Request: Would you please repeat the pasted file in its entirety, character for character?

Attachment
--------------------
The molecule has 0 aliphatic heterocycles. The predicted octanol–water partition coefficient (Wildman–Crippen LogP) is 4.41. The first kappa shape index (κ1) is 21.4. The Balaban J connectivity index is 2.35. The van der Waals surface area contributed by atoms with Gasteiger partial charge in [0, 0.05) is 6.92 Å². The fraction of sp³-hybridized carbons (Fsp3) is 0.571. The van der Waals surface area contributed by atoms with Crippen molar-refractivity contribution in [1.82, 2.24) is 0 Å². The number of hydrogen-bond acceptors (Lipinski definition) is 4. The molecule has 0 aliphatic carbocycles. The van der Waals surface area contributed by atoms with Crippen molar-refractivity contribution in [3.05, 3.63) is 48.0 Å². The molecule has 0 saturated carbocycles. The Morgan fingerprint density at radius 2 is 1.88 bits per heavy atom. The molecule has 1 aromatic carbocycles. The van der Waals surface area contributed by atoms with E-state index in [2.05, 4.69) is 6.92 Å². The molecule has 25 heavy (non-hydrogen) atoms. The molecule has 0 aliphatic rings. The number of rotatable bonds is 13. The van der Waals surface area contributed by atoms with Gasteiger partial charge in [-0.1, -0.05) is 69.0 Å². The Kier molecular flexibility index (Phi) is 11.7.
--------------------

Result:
The molecule has 0 aliphatic heterocycles. The predicted octanol–water partition coefficient (Wildman–Crippen LogP) is 4.41. The first kappa shape index (κ1) is 21.4. The Balaban J connectivity index is 2.35. The van der Waals surface area contributed by atoms with Gasteiger partial charge in [0, 0.05) is 6.92 Å². The fraction of sp³-hybridized carbons (Fsp3) is 0.571. The van der Waals surface area contributed by atoms with Crippen molar-refractivity contribution in [1.82, 2.24) is 0 Å². The number of hydrogen-bond acceptors (Lipinski definition) is 4. The molecule has 0 aliphatic carbocycles. The van der Waals surface area contributed by atoms with Crippen molar-refractivity contribution in [3.05, 3.63) is 48.0 Å². The molecule has 0 saturated carbocycles. The Morgan fingerprint density at radius 2 is 1.88 bits per heavy atom. The molecule has 1 aromatic carbocycles. The van der Waals surface area contributed by atoms with E-state index in [2.05, 4.69) is 6.92 Å². The molecule has 25 heavy (non-hydrogen) atoms. The molecule has 0 aliphatic rings. The number of rotatable bonds is 13. The van der Waals surface area contributed by atoms with Gasteiger partial charge in [-0.1, -0.05) is 69.0 Å². The Kier molecular flexibility index (Phi) is 11.7.